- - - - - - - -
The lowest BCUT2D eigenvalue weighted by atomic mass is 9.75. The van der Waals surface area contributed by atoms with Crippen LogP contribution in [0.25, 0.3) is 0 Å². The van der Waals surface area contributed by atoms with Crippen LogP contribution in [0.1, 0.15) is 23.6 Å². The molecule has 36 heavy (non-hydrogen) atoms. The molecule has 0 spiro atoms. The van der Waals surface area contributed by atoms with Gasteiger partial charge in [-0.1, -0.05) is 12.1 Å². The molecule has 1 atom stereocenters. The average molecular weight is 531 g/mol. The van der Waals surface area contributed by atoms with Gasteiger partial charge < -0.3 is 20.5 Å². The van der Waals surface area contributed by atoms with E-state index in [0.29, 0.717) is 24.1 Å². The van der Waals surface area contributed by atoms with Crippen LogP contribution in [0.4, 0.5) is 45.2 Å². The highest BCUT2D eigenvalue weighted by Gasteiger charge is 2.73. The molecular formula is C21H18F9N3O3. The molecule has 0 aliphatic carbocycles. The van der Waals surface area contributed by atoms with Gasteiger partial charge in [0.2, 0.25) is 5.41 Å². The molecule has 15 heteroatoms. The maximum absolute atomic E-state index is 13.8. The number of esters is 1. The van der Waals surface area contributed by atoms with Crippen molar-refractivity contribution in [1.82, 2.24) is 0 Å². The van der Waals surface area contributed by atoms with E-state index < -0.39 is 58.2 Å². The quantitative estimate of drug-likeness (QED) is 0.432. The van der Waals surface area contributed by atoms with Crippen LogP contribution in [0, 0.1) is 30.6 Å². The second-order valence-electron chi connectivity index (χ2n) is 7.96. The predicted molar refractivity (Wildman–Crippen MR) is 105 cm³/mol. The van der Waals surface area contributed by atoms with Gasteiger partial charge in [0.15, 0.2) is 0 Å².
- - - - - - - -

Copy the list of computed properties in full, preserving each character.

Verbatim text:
The lowest BCUT2D eigenvalue weighted by atomic mass is 9.75. The van der Waals surface area contributed by atoms with Crippen LogP contribution in [0.25, 0.3) is 0 Å². The van der Waals surface area contributed by atoms with Crippen LogP contribution in [0.1, 0.15) is 23.6 Å². The molecule has 36 heavy (non-hydrogen) atoms. The molecule has 0 spiro atoms. The van der Waals surface area contributed by atoms with Gasteiger partial charge in [-0.1, -0.05) is 12.1 Å². The molecule has 1 atom stereocenters. The average molecular weight is 531 g/mol. The van der Waals surface area contributed by atoms with Gasteiger partial charge < -0.3 is 20.5 Å². The van der Waals surface area contributed by atoms with E-state index in [0.29, 0.717) is 24.1 Å². The van der Waals surface area contributed by atoms with Crippen LogP contribution in [0.4, 0.5) is 45.2 Å². The highest BCUT2D eigenvalue weighted by Gasteiger charge is 2.73. The molecular formula is C21H18F9N3O3. The molecule has 0 aliphatic carbocycles. The van der Waals surface area contributed by atoms with Gasteiger partial charge in [0.2, 0.25) is 5.41 Å². The molecule has 15 heteroatoms. The maximum absolute atomic E-state index is 13.8. The number of esters is 1. The van der Waals surface area contributed by atoms with Crippen molar-refractivity contribution in [1.82, 2.24) is 0 Å². The van der Waals surface area contributed by atoms with E-state index < -0.39 is 58.2 Å². The quantitative estimate of drug-likeness (QED) is 0.432. The van der Waals surface area contributed by atoms with Crippen LogP contribution in [0, 0.1) is 30.6 Å². The second-order valence-electron chi connectivity index (χ2n) is 7.96. The predicted molar refractivity (Wildman–Crippen MR) is 105 cm³/mol. The van der Waals surface area contributed by atoms with Gasteiger partial charge in [0.15, 0.2) is 0 Å².